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Video transcript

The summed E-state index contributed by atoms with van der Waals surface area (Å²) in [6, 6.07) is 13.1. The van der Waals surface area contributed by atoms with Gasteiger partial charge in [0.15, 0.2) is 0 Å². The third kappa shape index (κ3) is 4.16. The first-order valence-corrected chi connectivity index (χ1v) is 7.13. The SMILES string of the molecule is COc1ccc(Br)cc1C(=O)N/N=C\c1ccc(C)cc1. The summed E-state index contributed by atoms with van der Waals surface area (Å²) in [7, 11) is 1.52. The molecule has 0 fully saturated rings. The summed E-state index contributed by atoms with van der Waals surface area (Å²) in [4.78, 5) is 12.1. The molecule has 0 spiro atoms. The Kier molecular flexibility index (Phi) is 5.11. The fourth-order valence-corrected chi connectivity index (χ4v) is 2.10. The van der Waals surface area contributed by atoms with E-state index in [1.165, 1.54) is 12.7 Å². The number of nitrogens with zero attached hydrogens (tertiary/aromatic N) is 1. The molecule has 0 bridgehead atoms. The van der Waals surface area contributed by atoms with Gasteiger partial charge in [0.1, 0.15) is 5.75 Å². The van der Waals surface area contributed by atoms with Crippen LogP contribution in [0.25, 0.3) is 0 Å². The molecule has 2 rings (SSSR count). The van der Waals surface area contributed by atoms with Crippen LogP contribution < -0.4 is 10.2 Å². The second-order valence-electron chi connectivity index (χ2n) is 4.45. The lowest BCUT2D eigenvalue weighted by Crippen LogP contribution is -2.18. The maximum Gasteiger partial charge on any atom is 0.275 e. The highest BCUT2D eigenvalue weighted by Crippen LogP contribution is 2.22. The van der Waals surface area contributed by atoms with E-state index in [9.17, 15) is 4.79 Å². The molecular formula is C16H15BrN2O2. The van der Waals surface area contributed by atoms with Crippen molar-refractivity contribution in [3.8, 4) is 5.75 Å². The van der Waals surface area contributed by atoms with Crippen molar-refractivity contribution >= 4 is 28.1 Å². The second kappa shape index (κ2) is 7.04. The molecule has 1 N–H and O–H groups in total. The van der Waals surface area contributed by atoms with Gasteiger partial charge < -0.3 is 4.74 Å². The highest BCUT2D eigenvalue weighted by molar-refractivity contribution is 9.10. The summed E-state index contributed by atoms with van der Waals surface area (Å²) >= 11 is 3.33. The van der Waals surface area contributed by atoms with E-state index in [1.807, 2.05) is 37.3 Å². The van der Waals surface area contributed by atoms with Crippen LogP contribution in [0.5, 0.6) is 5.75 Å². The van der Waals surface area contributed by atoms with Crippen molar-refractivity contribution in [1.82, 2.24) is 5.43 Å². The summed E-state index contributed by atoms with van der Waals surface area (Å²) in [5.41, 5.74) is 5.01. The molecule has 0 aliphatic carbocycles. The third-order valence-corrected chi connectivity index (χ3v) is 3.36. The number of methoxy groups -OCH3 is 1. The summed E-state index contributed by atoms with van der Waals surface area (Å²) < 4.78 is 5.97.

- [Instructor] Now the ultimate goal in fat metabolism is to be able to deliver some triacylglycerides, which I'm gonna abbreviate here at TAG, which remember is the chemical name for a fat molecule, or free fatty acids, which I'll abbreviate here at FFA, which if you recall are the kind of monomer subunits of these fat molecules directly into the bloodstream where they can eventually reach capillary beds like the one that I've drawn here. So I'll go ahead and label this as a capillary bed, and it's important that they reach these capillary beds because it's at this point where they can diffuse to surrounding tissues such as muscle or heart tissue, for example, where they can be taken up by these tissues and oxidized to obtain cellular energy in the form of ATP. Now I want to remind you that there are three main sources of these triacylglycerides or free fatty acids that can enter the bloodstream, and so I'm gonna go ahead and scroll up here and show you kind of what I've already drawn out here and go ahead and explain it. Starting off here on the far left I've drawn a cheeseburger, perhaps not the best drawing in the world, but just to remind us that one of our sources of fat that ultimately reaches our bloodstream is directly from our diet. So recall that our small intestine digests our food and packages the fat molecules, the triacylglycerides, into protein carrier molecules called chylomicrons, which travel through the lymphatic circulation but eventually empty into our bloodstream where they can enter capillary beds. Now the second way that we can get some fat into our bloodstream is directly from adipose cells. So recall that adipose cells are specialized cells inside of our body that can store large amounts of fat, and so that's kind of what I've drawn here in these yellow circles within these cells, these large fatty droplets. And several hours after a meal, when your hormone insulin begins to drop inside of your body and other hormones such as glucagon begin to rise, they signal these adipose cells to release free fatty acids directly into the bloodstream, and recall that free fatty acids are very hydrophobic, so they kind of surf, essentially they kind of attach themselves onto albumin molecules, which is a special type of protein that's always found inside of our bloodstream. Now the third way that we can get some fat into our bloodstream is by synthesizing it directly inside of the liver, which I've kind of drawn an outline of here. Now the liver cells are especially equipped with the right type and number of enzymes to be able to convert excess glucose, that is the glucose that's not being used for ATP synthesis or glycogen synthesis, into fatty acids. Then, like the small intestine, the liver essentially packages these fatty acids into triacylglyceride molecules and packages them together with cholesterol, another hydrophobic molecule, into another specialized protein carrier molecule like chylomicrons, but this one has a slightly different name. It's called very low density lipoprotein, or VLDL for short. And this of course is sent off to the bloodstream, where it will eventually reach capillary beds and be taken up by surrounding tissues, even perhaps adipose cells, which might store it up for later use. So now that we've gone over this overview, I want to zoom in on one of these steps. I want to zoom in on this step here, going from glucose to fatty acids inside of the liver, which is commonly referred to simply as fatty acid synthesis. And to do this, I want to go ahead and kind of just zoom in on one single cell inside of the liver to visualize what's going on at the cellular level to be able to allow us to convert glucose into a fatty acid. And so I'm gonna go ahead and scroll the screen here so we can have some more room. All right, so I'm gonna quickly draw an outline of a representative cell, and then we'll go ahead and quickly label some important compartments that we want to talk about. So the first one is simply the cytoplasm, and there's a lot going on in the cytoplasm. But we also need to talk about what's going on in another organelle inside the cell, and that organelle is the mitochondria, and I'm gonna go ahead and draw the kind of two membranes that it has here. We're not gonna talk about this too much, but just because it is important to remember that this has an inner membrane and an outer membrane. Remember that the electron transport chain is of course located on the inner membrane, and the mitochondria is also within it. It's the site of the Krebs cycle, which continues, notably, to break down glucose following glycolysis, which takes place inside of the cytoplasm. Now since we ultimately want to get down to how extra glucose can be eventually converted into fatty acids, we need to actually make sure and remind ourselves how the breakdown of glucose proceeds. So as a very, very quick review, recall that glucose enters our cells from the bloodstream and it enters the metabolic pathway called glycolysis, which takes place inside the cytoplasm. And the end product of glycolysis is pyruvate, and I'll also remind you that for every one molecule of glucose, which is a six-carbon molecule, so one, two, three, four, five, six, we form two molecules of pyruvate, which is a three-carbon compound. Subsequently, pyruvate is actively transported across the mitochondrial membrane by specialized carrier proteins located on the membrane, and once pyruvate reaches the inside of the mitochondria, also known as the inner mitochondrial matrix, there is a enzyme that's only found in the mitochondria called pyruvate dehydrogenase, often abbreviated as PDH, which oxidizes and removes one carbon from pyruvate. So remember, we had three carbons, and now it turns it into a two-carbon molecule called acetyl-CoA. Now you might recall that this two-carbon structure is not done being broken down or oxidized. There's still some energy that we can extract from this two-carbon molecule, and it's extracted inside of the Krebs cycle. So remember that there are many, many intermediates along the Krebs cycle, but I only want to mention a couple that will be relevant when we talk about how this breakdown of glucose converges with the synthesis of fatty acids. So remember first off that a four-carbon molecule called oxaloacetoacetate, which I'm abbreviating here as OAA, combines with one molecule of acetyl-CoA to produce a sixth carbon molecule now called citrate. And citrate continues to be modified, oxidized, and even broken down a little bit more, and it returns to form oxaloacetate, which means that we lose two carbons somewhere along this cycle, which we do indeed. We lose these as two molecules of carbon dioxide, so those two carbons of acetyl-CoA exit as carbon dioxide, and we also form a number of reduced electron carrier molecules called NADH and FADH2, which shuttle their electrons from the oxidation process that occurs in the Krebs cycle to the electron transport chain, which is located on this inner mitochondrial membrane. How convenient, right? And then from there, we can produce ATP using oxidated phosphorylation. All right, so after that quick whirlwind tour of the breakdown of glucose, you might be wondering where do we convert glucose into fatty acids? And it turns out that one of the intermediates of the breakdown of glucose, which is acetyl-CoA, this two carbon molecule located in the mitochondrial inner matrix, is a precursor for fatty acid synthesis, and we're gonna go through all of the steps, but just to take a step back for a moment, the big picture way that I kind of like to think about this is that remember that fatty acids, I'm gonna go ahead and draw off to the side here, remember that most of it is just a repeating carbon hydrogen backbone shown here in this kind of line stick model here. And so in that sense, really we want to basically be able to link together carbon-carbon bonds, and this acetyl-CoA is just a pair of carbon-carbon bonds that we can ultimately link together. Now it turns out that we have an interesting situation when it comes to fatty acid synthesis and linking all of these acetyl-CoA molecules together, which is that all of the enzymes necessary for fatty acid synthesis, I'm gonna say enzymes for fatty acid synthesis, are located in the cytoplasm. And that's a bit problematic, because remember our acetyl-CoA molecule is in the mitochondria. Now your first thought might be, well, pyruvate was able to shuttle across using some protein career molecules in these membranes into the mitochondria. Why can't acetyl-CoA do the same going the opposite direction? Unfortunately, for some reason or the other, our body has evolved not to have any means to be able to transport this through its mitochondrial membrane. There are no protein transporters or carrier molecules like we had for pyruvate to be able to essentially shuttle acetyl-CoA in either direction across this mitochondrial membrane. But notably, our body does have a protein shuttle across this mitochondrial membrane for the molecule citrate, and remember that citrate contains acetyl-CoA. Of course, it also contains this molecule acetylacetate that combines with it. And so let's see what happens when this shuttles across the mitochondrial membrane. Now once citrate reaches the cytoplasm, it turns out that there is an enzyme within the cytoplasm that is able to break citrate up back into oxaloacetate, as well as the molecule that we're interested in, which is of course acetyl-CoA. Now when I first learned about this, it kind of struck me as a really roundabout way to kind of accomplish what seems like a pretty simple task, right, which is to get acetyl-CoA into the cytoplasm where the enzymes or fatty acid synthesis can link it together to form a fatty acid. But it turns out that there might be a benefit for this citrate shuttle to make fatty acid synthesis perhaps more efficient, and so I want to briefly talk about that, but I want to erase this just to give us some more room. Now it turns out that this four-carbon molecule, oxaloacetate, is not going to be used for fatty acid synthesis. And so naturally our body says why don't we recycle it? And in fact, we do have some enzymes that can convert it back to this molecule pyruvate, and notice that pyruvate can essentially, once it goes back to the mitochondria, it'll be turned into acetyl-CoA and this entire cycle can continue. Now although we're not gonna go over the detailed mechanism by which oxaloacetate is converted to pyruvate, what is important, kind of a big picture idea to note here, is that we're going from a four-carbon to three-carbon molecule, and so we're gonna lose a carbon, actually, as carbon dioxide during this process. And simultaneous with this step, we're actually oxidizing that particular intermediate. And so when we oxidize something, we're able to reduce something else, and it turns out that what we reduce in this case is a molecule of NAD+. And so it's reduced to NADPH, and you may recall that you've seen NADPH also as a product of the pentose phosphate pathway, and of course we normally think about the pentose phosphate pathway as being the major pathway for the production of NADPH, but this step also allows us to produce a molecule of NADPH as well. Now one of the uses of NADPH that you might recall is that because it's associated with these electrons, it can serve as a source of reducing power to help with anabolic reactions. And remember that anabolic reactions are anything that involve building up a molecule, including fatty acid synthesis, which is exactly what we're trying to accomplish here. So to summarize and just kind of tie up everything that we've just talked about here, we've been able to get acetyl-CoA into the cytoplasm where all of the enzymes necessary for fatty acid synthesis are located. And this is important because we're gonna use acetyl-CoA, multiple acetyl-CoA, kind of a precursor molecule, so to say, to build up a fatty acid. And of course because this is an anabolic reaction, we're going to need some ATP somewhere along the way, and we're also going to need some reducing power to kind of help form all of those carbon-carbon bonds, and we can get that using NADPH. Of course, NADPH can be supplied by the pentose phosphate pathway, but conveniently, perhaps, by using this citrate shuttle, we're also able to produce a molecule of NADPH from the conversion of oxaloacetate into pyruvate. In the next video, we'll pick up right here in the cytoplasm to talk about how this conversion from acetyl-CoA into a fatty acid occurs.